The United Nations’ Food and Agriculture Organization (FAO) has revealed that it is throwing its full weight behind Nigeria in the face of environmental challenges in nthe country.
It says that it will extend technical support to mitigate soil erosion and environmental degradation risks across the country.
FAO’s Representative in Nigeria, Suffyan Koroma, reiterated the agency’s will at the ‘Experts Dialogue’ organized by the Nigeria Institute of Soil Science (NISS) in partnership with the FAO and the Soil Science Society of Nigeria, to commemorate the World Soil Day recently.
According to Koroma, the FAO is committed to working with the government and private organizations to curb land degradation, promote soil conservation, improve soil fertility and productivity and promote food security.
He identified that Nigeria had the highest rate of deforestation of primary forest in Africa with annual losses estimated at 11.1 per cent.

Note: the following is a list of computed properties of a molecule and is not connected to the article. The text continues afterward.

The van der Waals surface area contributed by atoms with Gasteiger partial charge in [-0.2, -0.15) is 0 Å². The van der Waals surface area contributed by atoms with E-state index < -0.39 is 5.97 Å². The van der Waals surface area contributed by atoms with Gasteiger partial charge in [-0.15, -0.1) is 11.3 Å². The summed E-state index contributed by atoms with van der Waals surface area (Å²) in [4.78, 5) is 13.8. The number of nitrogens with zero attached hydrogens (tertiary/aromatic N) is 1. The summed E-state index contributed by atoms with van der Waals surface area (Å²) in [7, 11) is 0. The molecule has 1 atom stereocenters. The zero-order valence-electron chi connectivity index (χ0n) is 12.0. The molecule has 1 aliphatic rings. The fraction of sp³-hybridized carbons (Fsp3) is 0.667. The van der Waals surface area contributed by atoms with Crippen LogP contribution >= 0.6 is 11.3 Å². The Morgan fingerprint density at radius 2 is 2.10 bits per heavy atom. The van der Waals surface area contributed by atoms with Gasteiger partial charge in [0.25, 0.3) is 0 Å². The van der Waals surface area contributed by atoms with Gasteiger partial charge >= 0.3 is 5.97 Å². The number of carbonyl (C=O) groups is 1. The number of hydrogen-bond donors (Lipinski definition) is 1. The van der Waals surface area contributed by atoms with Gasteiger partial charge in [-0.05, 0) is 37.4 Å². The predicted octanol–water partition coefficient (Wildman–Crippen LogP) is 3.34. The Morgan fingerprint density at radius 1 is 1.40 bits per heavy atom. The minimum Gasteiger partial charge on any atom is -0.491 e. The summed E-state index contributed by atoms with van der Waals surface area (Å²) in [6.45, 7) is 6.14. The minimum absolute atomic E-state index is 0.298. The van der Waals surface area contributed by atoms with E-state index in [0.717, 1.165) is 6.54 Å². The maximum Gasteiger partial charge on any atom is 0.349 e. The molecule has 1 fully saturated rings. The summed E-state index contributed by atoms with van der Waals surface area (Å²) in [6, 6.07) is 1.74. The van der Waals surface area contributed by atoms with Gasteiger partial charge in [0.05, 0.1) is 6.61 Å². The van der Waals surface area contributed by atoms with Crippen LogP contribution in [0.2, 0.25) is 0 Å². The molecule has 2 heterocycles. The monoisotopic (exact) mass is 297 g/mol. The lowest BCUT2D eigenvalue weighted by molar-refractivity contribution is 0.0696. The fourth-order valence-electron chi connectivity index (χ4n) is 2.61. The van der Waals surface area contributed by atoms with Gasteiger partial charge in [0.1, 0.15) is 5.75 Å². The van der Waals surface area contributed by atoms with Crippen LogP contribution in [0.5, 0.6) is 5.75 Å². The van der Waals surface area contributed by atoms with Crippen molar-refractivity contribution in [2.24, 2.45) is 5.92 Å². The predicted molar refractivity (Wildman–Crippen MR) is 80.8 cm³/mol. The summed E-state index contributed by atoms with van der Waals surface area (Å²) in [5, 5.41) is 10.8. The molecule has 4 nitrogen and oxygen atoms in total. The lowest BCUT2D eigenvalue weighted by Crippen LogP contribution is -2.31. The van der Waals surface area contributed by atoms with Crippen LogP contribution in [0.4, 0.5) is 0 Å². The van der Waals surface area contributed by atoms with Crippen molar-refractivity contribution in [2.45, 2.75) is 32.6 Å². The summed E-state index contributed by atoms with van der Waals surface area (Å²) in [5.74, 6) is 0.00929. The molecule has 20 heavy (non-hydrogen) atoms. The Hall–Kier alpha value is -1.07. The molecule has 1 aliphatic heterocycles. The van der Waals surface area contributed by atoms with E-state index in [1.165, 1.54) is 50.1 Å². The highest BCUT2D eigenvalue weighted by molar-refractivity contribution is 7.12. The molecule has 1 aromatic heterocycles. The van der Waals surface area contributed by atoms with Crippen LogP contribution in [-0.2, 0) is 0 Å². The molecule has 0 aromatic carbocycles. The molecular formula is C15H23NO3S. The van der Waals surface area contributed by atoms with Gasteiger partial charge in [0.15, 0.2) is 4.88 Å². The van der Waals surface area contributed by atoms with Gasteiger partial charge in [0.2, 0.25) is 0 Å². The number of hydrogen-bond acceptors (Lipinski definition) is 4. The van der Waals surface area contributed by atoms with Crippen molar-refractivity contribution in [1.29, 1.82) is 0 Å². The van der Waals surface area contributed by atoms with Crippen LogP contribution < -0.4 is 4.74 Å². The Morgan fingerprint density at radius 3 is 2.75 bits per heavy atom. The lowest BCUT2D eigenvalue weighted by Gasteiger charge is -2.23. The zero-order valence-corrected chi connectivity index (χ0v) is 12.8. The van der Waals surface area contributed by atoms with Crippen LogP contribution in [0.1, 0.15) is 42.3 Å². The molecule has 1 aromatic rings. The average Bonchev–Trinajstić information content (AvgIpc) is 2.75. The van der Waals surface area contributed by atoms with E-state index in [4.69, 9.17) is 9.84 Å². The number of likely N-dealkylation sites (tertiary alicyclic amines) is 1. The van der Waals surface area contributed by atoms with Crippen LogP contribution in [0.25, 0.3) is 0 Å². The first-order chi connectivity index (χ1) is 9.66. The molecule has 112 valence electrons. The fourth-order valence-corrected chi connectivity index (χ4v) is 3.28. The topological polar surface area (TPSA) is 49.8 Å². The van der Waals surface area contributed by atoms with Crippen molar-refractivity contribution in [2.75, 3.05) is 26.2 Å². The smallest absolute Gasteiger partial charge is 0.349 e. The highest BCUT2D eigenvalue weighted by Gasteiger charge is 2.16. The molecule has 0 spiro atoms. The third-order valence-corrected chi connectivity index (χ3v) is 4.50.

He also noted that desertification in northern Nigeria was consistently advancing at the rate of 0.6 kilometers per annum, with as much as 351,000 square kilometers regarded as potential desertification.
In his words: “To reduce erosion rates on farmlands, reliable and proven soil conservation technologies must be adopted and these include ridge planting, no-till cultivation, crop rotation, mulches, living mulches, agro-forestry, terracing, contour planting, cover cropping and installation of windbreaks.”
Against this backdrop, Koroma revealed that the FAO had reinforced its effort and commitment alongside NISS to protect Nigeria’s soil, increase agricultural production and ensure a secured future for the coming generation.
He further entreated all organisations to work together in effecting soil erosion management and control in future project plans with a specific budget line, adding that there is a need to ensure that people have safe and nutritious food without endangering essential ecosystem services.